Feed Your Lifestyle

Amalia Chef picturePublished on Latino American Today, August, 2014 -by Amalia Moreno-Damgaard.  “Your diet is a bank account. Good food choices are good investments.”  – Bethenny Frankel -The word diet can signal self-denial, discipline, commitment, eat right, eat less, eat healthy, and more to some people. We learn eating habits early on from our family or caretakers. Our parents or caretakers provide the setting for the eating habits we will have throughout our lives. If the habits are good, we will be in a good situation. If they are not, we could encounter a chain reaction of events that culminate in chronic diseases related to a poor diet and inactivity, excess weight and obesity.

Life is about choices and as adults we are the only ones responsible for ours and our family’s choices and wellbeing. Passing good habits usually translates into making good choices so informed little minds can make educated decisions. Making small changes to curb unwanted behaviors is not easy, but one can start with baby steps and progress onto bigger steps. Easier said than done? Maybe, but if we care about our health and the one of our loved ones, we will make the effort to do the right thing.

Adopting a healthy lifestyle is a gradual and steady process that could start with self-analysis of eating and activity habits. Long ago, with help, I created a food and exercise diary where I tracked inputs and outputs. I recorded calories burned through exercising and calories consumed through what I ate for about 40 days –this is the amount of time needed to change a behavior. The initial process was in my mind, painful, as I had to keep track of food that I normally ate daily while making a conscious effort to choose the foods wisely for nutrition and total calories. I was hungry often because I had not yet learned how to satiate my hunger properly. While I did not have a poor diet to begin with, I re-learned how to eat mindfully. If left unchecked, the weight that I was putting on slowly and gradually yearly as I was aging, could have reached a point of a more difficult return to a healthy weight.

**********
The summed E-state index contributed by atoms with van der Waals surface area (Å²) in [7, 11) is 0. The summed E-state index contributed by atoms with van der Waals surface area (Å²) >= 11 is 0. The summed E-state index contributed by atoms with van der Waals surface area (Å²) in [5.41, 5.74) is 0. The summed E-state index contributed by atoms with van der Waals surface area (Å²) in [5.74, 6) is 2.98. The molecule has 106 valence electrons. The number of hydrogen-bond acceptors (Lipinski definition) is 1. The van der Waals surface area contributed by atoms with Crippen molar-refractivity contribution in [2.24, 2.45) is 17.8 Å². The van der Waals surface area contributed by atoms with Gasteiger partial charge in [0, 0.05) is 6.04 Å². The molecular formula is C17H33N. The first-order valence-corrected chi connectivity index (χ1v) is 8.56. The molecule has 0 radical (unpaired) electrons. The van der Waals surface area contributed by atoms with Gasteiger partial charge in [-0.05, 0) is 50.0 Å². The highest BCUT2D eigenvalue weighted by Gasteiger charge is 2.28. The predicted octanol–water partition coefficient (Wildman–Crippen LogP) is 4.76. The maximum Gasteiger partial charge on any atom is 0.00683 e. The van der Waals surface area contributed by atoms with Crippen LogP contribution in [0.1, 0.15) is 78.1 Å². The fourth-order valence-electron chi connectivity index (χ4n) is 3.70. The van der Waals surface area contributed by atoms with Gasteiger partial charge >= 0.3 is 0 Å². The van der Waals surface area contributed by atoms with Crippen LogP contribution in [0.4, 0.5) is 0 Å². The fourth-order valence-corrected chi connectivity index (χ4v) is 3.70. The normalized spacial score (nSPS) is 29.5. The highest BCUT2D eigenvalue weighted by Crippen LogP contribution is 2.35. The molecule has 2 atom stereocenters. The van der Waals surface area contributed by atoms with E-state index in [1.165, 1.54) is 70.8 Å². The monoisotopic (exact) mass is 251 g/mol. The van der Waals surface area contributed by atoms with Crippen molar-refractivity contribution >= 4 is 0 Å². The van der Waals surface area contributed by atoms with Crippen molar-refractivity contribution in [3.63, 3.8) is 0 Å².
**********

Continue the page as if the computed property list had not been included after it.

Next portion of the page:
As a chef I have become even more aware of healthy eating and use healthy cooking techniques often to create nutritious delicious meals without sacrificing texture and flavor. I strive to use more wholesome and unprocessed foods (foods in their natural state), which can help us keep our healthy lifestyle and weight in check and our mind healthy too if we exercise regularly (3-5 times a week). A few simple choices can lead us in the right direction, such as cooking with olive and canola oils, and choosing healthy proteins like fish and lean proteins as pork loin or chicken without the skin and visible fat. In addition, it can help choosing fresh dark green leafy foods such as kale and spinach and increasing and varying consumption of fresh or frozen vegetables and fruits, and choosing vinegars and lime or lemon juice to dress salads instead of heavy dressings based on cream or mayonnaise.

Cheers to your new lifestyle!